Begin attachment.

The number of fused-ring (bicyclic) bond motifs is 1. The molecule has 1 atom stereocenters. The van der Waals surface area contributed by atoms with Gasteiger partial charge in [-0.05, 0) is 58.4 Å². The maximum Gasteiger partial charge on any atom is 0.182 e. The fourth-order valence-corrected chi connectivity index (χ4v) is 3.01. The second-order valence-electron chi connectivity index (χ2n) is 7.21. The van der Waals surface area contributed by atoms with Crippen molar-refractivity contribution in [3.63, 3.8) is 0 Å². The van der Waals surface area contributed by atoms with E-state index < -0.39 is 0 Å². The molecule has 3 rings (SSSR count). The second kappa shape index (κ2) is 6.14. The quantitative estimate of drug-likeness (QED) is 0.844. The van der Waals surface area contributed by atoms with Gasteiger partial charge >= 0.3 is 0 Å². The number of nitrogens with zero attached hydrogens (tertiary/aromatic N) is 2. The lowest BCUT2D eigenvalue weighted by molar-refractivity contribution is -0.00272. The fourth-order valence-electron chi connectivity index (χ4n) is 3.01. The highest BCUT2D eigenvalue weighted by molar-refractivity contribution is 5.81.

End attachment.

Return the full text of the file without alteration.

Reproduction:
The number of fused-ring (bicyclic) bond motifs is 1. The molecule has 1 atom stereocenters. The van der Waals surface area contributed by atoms with Gasteiger partial charge in [-0.05, 0) is 58.4 Å². The maximum Gasteiger partial charge on any atom is 0.182 e. The fourth-order valence-corrected chi connectivity index (χ4v) is 3.01. The second-order valence-electron chi connectivity index (χ2n) is 7.21. The van der Waals surface area contributed by atoms with Crippen molar-refractivity contribution in [3.63, 3.8) is 0 Å². The van der Waals surface area contributed by atoms with E-state index < -0.39 is 0 Å². The molecule has 3 rings (SSSR count). The second kappa shape index (κ2) is 6.14. The quantitative estimate of drug-likeness (QED) is 0.844. The van der Waals surface area contributed by atoms with Gasteiger partial charge >= 0.3 is 0 Å². The number of nitrogens with zero attached hydrogens (tertiary/aromatic N) is 2. The lowest BCUT2D eigenvalue weighted by molar-refractivity contribution is -0.00272. The fourth-order valence-electron chi connectivity index (χ4n) is 3.01. The highest BCUT2D eigenvalue weighted by molar-refractivity contribution is 5.81.